It was a meeting that ignited the imagination of a young girl and foreshadowed a distinguished, barrier-breaking future career.
Eight-year-old Pam Henry of Oklahoma City was ushered into the CBS studios in New York and there to greet her was iconic television news anchor Walter Cronkite. Seeing the world map on the set behind the news desk, Henry promptly told an amused Cronkite, “I know what that’s for.”
“You do?” Cronkite replied. Henry, stricken with polio when she was only 14 months old, walked to the map and, pointing with one of her crutches, delivered an impromptu weather forecast. She was, after all, from Oklahoma.
Years later, as Pam Henry began working in broadcast journalism, she and Cronkite would remember that encounter, and the legendary newsman predicted that she would do well in the male-dominated field, citing her “aplomb” at such a young age. “I had to look up the word ‘aplomb,’” Henry remembered, “but it was a compliment.”
Henry’s amazing, inspiring life is the subject of the documentary film “The Last Poster Child,” premiering on OETA tonight, Thursday, July 16 at 7 p.m.
“So many people know Pam from her years in radio and television journalism in Oklahoma. But fewer are aware of Pam’s national fame as the March of Dimes’ 1959 poster child representing the fight to eradicate polio,” said the film’s producer/director Don Sherry.
“Pam and her mother took an amazing journey across the country early in 1959 to promote the work of the March of Dimes. Pam met and participated in publicity events with everyone from Sen. John F. Kennedy to the top movie and Broadway stars of the day. Her picture was on billboards, in the newspapers and newsreels and on television, and millions of people came to know her as the symbol of the disease that ravaged the country in the early and mid-portions of the last century,” Sherry said
By the time she returned home to Oklahoma, Henry’s interest in journalism had been sparked by her meetings with Cronkite and another broadcasting legend, Edward R. Murrow. While still in college at the University of Oklahoma, she began working in radio. But she was determined to break into television—something no woman had yet done in the state of Oklahoma. She succeeded, becoming the first female journalist at Oklahoma City’s WKY-TV in 1972 (now KFOR-TV). She would go on to work for several television stations—and capped her journalism career spending 16 years at OETA, retiring in 2002 as manager of news and public affairs for the network. She was inducted into the Oklahoma Journalism Hall of Fame in 2004.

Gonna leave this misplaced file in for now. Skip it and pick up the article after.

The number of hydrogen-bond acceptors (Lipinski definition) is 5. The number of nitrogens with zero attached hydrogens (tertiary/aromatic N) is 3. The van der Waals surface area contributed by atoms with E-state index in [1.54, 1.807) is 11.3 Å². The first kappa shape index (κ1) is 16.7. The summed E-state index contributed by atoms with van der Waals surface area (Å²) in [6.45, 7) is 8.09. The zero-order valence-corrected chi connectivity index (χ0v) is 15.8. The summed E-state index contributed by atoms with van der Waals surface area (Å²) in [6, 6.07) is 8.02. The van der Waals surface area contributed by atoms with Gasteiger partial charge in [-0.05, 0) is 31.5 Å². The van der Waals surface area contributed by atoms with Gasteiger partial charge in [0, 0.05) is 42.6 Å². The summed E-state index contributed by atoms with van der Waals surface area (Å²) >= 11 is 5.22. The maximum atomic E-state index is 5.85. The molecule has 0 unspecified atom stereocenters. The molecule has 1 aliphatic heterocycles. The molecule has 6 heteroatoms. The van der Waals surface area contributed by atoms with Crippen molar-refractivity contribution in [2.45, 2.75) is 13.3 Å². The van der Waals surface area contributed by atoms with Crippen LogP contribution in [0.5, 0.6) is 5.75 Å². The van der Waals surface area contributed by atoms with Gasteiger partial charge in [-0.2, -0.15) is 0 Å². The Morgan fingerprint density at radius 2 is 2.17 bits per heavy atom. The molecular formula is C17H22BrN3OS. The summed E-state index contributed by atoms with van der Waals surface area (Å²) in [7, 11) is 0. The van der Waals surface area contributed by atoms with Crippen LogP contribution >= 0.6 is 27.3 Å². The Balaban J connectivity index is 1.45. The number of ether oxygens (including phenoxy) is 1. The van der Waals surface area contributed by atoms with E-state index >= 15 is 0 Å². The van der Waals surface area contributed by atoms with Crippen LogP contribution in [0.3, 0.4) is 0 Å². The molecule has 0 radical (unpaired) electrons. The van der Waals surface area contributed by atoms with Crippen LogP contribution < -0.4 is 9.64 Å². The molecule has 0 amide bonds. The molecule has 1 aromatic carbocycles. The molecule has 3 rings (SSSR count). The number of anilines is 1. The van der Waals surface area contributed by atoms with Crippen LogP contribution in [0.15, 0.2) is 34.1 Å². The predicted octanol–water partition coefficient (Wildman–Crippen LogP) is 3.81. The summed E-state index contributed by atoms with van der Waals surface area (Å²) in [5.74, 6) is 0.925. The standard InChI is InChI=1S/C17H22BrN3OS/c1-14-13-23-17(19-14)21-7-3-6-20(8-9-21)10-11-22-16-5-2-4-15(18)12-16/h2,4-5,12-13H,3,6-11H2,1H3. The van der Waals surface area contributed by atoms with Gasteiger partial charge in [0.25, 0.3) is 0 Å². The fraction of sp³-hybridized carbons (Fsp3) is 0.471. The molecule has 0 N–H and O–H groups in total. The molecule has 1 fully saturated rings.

Although health issues forced her to leave daily journalism, Henry has taken on another role since her retirement. “Pam is one of the most respected, forceful and effective advocates in Oklahoma for those with disabilities,” Sherry said. “She is tireless and persuasive. I have been to the state capitol and city hall with her and watched her interact with policy makers. She is universally respected.”
“The Last Poster Child” features extensive interviews with Henry and her former colleagues and coworkers, among others, including OETA's Dick Pryor and NBC’s Bob Dotson, who was instrumental in Henry’s hiring at WKY-TV.
“The thing about Pam Henry was that she just showed up and did her job, and then made it special,” Dotson said. “And by watching her do what she did, I realized that really is a blueprint for my life, too.”
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